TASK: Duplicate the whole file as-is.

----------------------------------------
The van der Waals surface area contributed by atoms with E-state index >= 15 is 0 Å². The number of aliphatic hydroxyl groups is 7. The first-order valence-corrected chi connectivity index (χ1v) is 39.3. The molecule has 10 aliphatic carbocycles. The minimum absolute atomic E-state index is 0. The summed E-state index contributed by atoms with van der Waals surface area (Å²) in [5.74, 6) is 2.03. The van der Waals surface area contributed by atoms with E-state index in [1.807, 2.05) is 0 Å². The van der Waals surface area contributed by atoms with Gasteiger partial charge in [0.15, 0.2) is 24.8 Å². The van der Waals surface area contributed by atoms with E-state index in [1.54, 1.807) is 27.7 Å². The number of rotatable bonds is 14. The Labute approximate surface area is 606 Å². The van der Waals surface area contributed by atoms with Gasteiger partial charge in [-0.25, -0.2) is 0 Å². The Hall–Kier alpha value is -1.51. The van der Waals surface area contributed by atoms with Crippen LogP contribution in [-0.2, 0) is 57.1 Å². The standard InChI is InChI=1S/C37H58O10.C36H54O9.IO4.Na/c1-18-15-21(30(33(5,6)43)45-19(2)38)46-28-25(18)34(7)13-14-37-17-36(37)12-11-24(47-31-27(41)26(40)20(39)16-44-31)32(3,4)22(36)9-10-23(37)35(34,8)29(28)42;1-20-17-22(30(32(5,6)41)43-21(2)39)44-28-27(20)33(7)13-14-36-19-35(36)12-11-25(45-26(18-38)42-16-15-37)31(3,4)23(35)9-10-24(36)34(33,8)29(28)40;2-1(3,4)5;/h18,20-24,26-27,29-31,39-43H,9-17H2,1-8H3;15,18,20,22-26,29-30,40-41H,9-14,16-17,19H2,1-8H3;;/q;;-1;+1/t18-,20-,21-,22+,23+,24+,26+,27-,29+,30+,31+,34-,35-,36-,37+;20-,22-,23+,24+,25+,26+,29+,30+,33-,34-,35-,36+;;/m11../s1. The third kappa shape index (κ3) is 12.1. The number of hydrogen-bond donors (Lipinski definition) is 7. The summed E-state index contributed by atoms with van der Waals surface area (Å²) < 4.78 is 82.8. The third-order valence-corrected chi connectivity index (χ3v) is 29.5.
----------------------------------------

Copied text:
The van der Waals surface area contributed by atoms with E-state index >= 15 is 0 Å². The number of aliphatic hydroxyl groups is 7. The first-order valence-corrected chi connectivity index (χ1v) is 39.3. The molecule has 10 aliphatic carbocycles. The minimum absolute atomic E-state index is 0. The summed E-state index contributed by atoms with van der Waals surface area (Å²) in [5.74, 6) is 2.03. The van der Waals surface area contributed by atoms with E-state index in [1.807, 2.05) is 0 Å². The van der Waals surface area contributed by atoms with Gasteiger partial charge in [0.15, 0.2) is 24.8 Å². The van der Waals surface area contributed by atoms with E-state index in [1.54, 1.807) is 27.7 Å². The number of rotatable bonds is 14. The Labute approximate surface area is 606 Å². The van der Waals surface area contributed by atoms with Gasteiger partial charge in [-0.25, -0.2) is 0 Å². The Hall–Kier alpha value is -1.51. The van der Waals surface area contributed by atoms with Crippen LogP contribution in [-0.2, 0) is 57.1 Å². The standard InChI is InChI=1S/C37H58O10.C36H54O9.IO4.Na/c1-18-15-21(30(33(5,6)43)45-19(2)38)46-28-25(18)34(7)13-14-37-17-36(37)12-11-24(47-31-27(41)26(40)20(39)16-44-31)32(3,4)22(36)9-10-23(37)35(34,8)29(28)42;1-20-17-22(30(32(5,6)41)43-21(2)39)44-28-27(20)33(7)13-14-36-19-35(36)12-11-25(45-26(18-38)42-16-15-37)31(3,4)23(35)9-10-24(36)34(33,8)29(28)40;2-1(3,4)5;/h18,20-24,26-27,29-31,39-43H,9-17H2,1-8H3;15,18,20,22-26,29-30,40-41H,9-14,16-17,19H2,1-8H3;;/q;;-1;+1/t18-,20-,21-,22+,23+,24+,26+,27-,29+,30+,31+,34-,35-,36-,37+;20-,22-,23+,24+,25+,26+,29+,30+,33-,34-,35-,36+;;/m11../s1. The third kappa shape index (κ3) is 12.1. The number of hydrogen-bond donors (Lipinski definition) is 7. The summed E-state index contributed by atoms with van der Waals surface area (Å²) < 4.78 is 82.8. The third-order valence-corrected chi connectivity index (χ3v) is 29.5.